• 1921

    Brave Bessie Coleman
  • In 1921, Bessie Coleman became the first African-American (man or woman) to earn a pilot's license. She went to France to get her license. She was known as "Brave Bessie" during her barnstorming days, and she flew in air shows to raise money for an aviation school for blacks.

  • 1922

  • On Oct. 5, 1922, Lts. J.A. Macready and O.G. Kelly set a world endurance record of 35 hrs,18 mins, 30 sec. in their T-2 airplane over San Diego for which they were awarded the Mackay Trophy. Had they not run low on gasoline, they could have remained in the air until personal fatigue or mechanical difficulty with the T-2 forced them to land.

  • The first helicopter actually to fly, designated the Engineering Division H-1, was designed by Dr. George de Bothezat and Mr. Ivan (Eremeeff) Jerome and built at McCook Field under their personal supervision. Construction began in July 1921 and the H-1 made its first public flight on December 18, 1922 (piloted by Major Thurman H. Bane), at which time it rose to an altitude of 6 feet and remained in the air for 1 minute 42 seconds.

    The H-1 was originally powered by a 170-hp Le Rhone rotary engine; a more powerful rotary, a Bentley BR-2 of 230 hp, was subsequently installed. Additional flights were made close to the ground by the H-1 but its performance left something to be desired, particularly in the areas of control and stability. Although its development was halted by McCook Field, the successful flights of the H-1 were quite historic, being 15 years ahead of their time.

  • The first transcontinental flight across the U.S. within a single day (24-hour period) was made by Lt. Jimmy Doolittle on September 4, 1922.Flying a D.H.4B, Doolittle took off from Pablo Beach, Florida and landed at Rockwell Field near San Diego, California covering a distance of 2,163 miles in 21 hours, 20 minutes flying time. He made one refueling stop at Kelly Field near San Antonio, Texas.

    dapf.jpgDoolittle and his crew

  • The first successful use of a free-fall parachute during an in-flight emergency took place over Dayton, Ohio on October 20, 1922. Lt. Harold R. Harris, Chief of the Flying Section at McCook Field, was testing experimental balanced-type ailerons on a Loening PW-2A while engaging in mock aerial combat with Lt. Muir Fairchild who was flying a Thomas-Morse MB-3. While pulling his Loening into a right turn, Harris noted the control stick suddenly began to oscillate violently from side-to-side, following which the wings were, in his own words, "torn apart." The Loening went into a dive and at 2,500 feet, with certain death the only alternative, Harris bailed out, hoping to save his life by a method not yet proved. However, he neither lost consciousness nor his ability to reason during his free-fall as some had predicted would happen to a flyer after parachuting from a stricken plane. When Harris pulled the ripcord at 500 feet, the parachute opened immediately and he landed in a "back yard." The Loening crashed a block away and was completely destroyed.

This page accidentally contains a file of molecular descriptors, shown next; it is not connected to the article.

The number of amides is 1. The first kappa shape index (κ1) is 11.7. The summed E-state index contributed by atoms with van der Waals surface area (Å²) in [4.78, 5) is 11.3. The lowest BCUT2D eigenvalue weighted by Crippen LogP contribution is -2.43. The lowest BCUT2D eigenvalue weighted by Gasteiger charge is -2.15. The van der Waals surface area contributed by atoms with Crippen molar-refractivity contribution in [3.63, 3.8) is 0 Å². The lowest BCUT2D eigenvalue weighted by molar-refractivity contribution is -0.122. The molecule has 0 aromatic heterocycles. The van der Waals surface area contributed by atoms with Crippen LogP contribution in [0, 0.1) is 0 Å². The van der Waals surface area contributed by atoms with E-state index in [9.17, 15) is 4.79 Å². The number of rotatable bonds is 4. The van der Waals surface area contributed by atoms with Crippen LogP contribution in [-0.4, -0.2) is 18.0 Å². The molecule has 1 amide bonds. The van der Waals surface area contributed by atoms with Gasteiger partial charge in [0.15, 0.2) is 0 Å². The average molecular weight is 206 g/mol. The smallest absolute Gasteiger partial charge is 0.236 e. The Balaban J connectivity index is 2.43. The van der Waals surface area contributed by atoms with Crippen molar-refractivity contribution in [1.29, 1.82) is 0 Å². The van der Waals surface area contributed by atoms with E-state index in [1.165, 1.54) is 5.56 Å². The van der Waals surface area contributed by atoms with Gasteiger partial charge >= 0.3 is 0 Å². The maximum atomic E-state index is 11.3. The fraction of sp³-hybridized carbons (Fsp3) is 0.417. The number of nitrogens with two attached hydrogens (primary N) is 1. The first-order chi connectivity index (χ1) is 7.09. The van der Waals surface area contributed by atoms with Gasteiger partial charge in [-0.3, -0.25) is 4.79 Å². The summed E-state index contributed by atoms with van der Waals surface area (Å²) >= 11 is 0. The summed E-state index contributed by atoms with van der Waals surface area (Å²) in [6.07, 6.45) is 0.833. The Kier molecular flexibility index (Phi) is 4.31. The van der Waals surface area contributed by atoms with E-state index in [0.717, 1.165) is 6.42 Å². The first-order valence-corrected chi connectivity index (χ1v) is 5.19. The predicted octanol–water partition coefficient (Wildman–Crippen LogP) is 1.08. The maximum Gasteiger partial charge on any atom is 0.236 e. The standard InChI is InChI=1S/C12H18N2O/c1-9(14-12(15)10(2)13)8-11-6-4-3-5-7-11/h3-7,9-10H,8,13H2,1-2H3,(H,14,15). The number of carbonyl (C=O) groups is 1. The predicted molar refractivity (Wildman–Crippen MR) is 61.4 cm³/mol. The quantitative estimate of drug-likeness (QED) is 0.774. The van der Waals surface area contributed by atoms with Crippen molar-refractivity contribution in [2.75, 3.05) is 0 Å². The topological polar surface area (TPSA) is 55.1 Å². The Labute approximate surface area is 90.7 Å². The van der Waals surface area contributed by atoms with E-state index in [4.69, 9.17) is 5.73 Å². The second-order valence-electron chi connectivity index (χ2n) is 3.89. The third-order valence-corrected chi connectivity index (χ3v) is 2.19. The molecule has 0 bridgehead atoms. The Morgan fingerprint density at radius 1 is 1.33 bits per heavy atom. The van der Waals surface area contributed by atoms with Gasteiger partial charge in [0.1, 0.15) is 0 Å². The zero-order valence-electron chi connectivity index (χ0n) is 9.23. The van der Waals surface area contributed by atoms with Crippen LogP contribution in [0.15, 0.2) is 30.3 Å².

• In 1922 a Sperry "Messenger" airplane was converted into an experimental "guided missile". Gyroscopic equipment was installed in the airplane to control its attitude and direction of flight. Later refinements of gyro controls led to the development of airplane autopilots.

  • 1923

  • Two months later (Aug. 27-28), these same officers made an endurance flight which lasted 37hrs, 15 min. establishing 16 new world records for distance, speed, and duration. Sixteen refueling contacts were made during the flight.

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  • (above)May 2-3 Lieutenants Kelly and Macready made a non-stop flight from New York to San Diego, 2,516 miles, in 26 hours, 50 minutes.The drums and cans contain gasoline and oil necessary to get them across.

  • On Oct. 25, 1923, Smith and Richter flew nonstop from the Canadian to the Mexican border,a distance of 1,250 miles, by being refueled two times while in flight. The theory of extending the range of an airplane by mid-air refueling became a demonstrated fact..

    Because of the constant striving for higher speeds for its pursuit planes, the Air Service partcipated in many races, both military and civilian, during the 1920s. One of the first of significance was on November 25, 1920 when Lt. C. C. Moseley won the first Pulitzer Trophy race in a Verville-Packard 600 at 156.5 mph. On October 14, 1922, the Pulitzer was won by Lt. R. L. Maughan in a Curtiss R-6 at 205.8 mph. Four days later, General Billy Mitchell flew the same type of plane to a world speed record of 224.4 mph. On March 29, 1923, Maughan boosted the record to 236.5 mph.

  • 1924

  • (above)The first dawn-to-dusk flight across the U.S. was by Lt. Russell L. Maughan on June 23, 1924 from Mitchel Field, Long Island, NY to San Francisco in 24 hours and 48 minutes.